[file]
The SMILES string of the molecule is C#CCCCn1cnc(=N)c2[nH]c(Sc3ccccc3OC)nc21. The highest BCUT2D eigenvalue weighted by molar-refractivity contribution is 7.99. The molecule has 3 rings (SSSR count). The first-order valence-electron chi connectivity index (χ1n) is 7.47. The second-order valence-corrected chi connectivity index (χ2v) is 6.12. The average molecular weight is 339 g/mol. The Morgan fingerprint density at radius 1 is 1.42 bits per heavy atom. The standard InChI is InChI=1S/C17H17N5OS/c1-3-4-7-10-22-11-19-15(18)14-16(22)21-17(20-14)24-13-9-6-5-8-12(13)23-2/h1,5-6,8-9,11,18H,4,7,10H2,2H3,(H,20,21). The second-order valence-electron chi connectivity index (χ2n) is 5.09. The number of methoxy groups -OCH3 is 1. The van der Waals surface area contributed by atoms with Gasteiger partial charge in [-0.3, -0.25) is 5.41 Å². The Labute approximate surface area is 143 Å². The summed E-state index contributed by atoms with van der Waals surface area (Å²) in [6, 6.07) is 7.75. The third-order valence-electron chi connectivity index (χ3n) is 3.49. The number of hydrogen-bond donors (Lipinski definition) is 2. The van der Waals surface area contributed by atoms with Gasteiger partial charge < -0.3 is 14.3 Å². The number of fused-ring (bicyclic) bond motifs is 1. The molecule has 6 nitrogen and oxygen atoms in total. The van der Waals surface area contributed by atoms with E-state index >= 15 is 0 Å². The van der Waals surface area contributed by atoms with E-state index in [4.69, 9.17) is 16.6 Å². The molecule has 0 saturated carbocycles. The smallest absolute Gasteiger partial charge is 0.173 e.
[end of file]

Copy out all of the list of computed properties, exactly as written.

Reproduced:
The SMILES string of the molecule is C#CCCCn1cnc(=N)c2[nH]c(Sc3ccccc3OC)nc21. The highest BCUT2D eigenvalue weighted by molar-refractivity contribution is 7.99. The molecule has 3 rings (SSSR count). The first-order valence-electron chi connectivity index (χ1n) is 7.47. The second-order valence-corrected chi connectivity index (χ2v) is 6.12. The average molecular weight is 339 g/mol. The Morgan fingerprint density at radius 1 is 1.42 bits per heavy atom. The standard InChI is InChI=1S/C17H17N5OS/c1-3-4-7-10-22-11-19-15(18)14-16(22)21-17(20-14)24-13-9-6-5-8-12(13)23-2/h1,5-6,8-9,11,18H,4,7,10H2,2H3,(H,20,21). The second-order valence-electron chi connectivity index (χ2n) is 5.09. The number of methoxy groups -OCH3 is 1. The van der Waals surface area contributed by atoms with Gasteiger partial charge in [-0.3, -0.25) is 5.41 Å². The Labute approximate surface area is 143 Å². The summed E-state index contributed by atoms with van der Waals surface area (Å²) in [6, 6.07) is 7.75. The third-order valence-electron chi connectivity index (χ3n) is 3.49. The number of hydrogen-bond donors (Lipinski definition) is 2. The van der Waals surface area contributed by atoms with Gasteiger partial charge < -0.3 is 14.3 Å². The number of fused-ring (bicyclic) bond motifs is 1. The molecule has 6 nitrogen and oxygen atoms in total. The van der Waals surface area contributed by atoms with E-state index >= 15 is 0 Å². The van der Waals surface area contributed by atoms with E-state index in [4.69, 9.17) is 16.6 Å². The molecule has 0 saturated carbocycles. The smallest absolute Gasteiger partial charge is 0.173 e.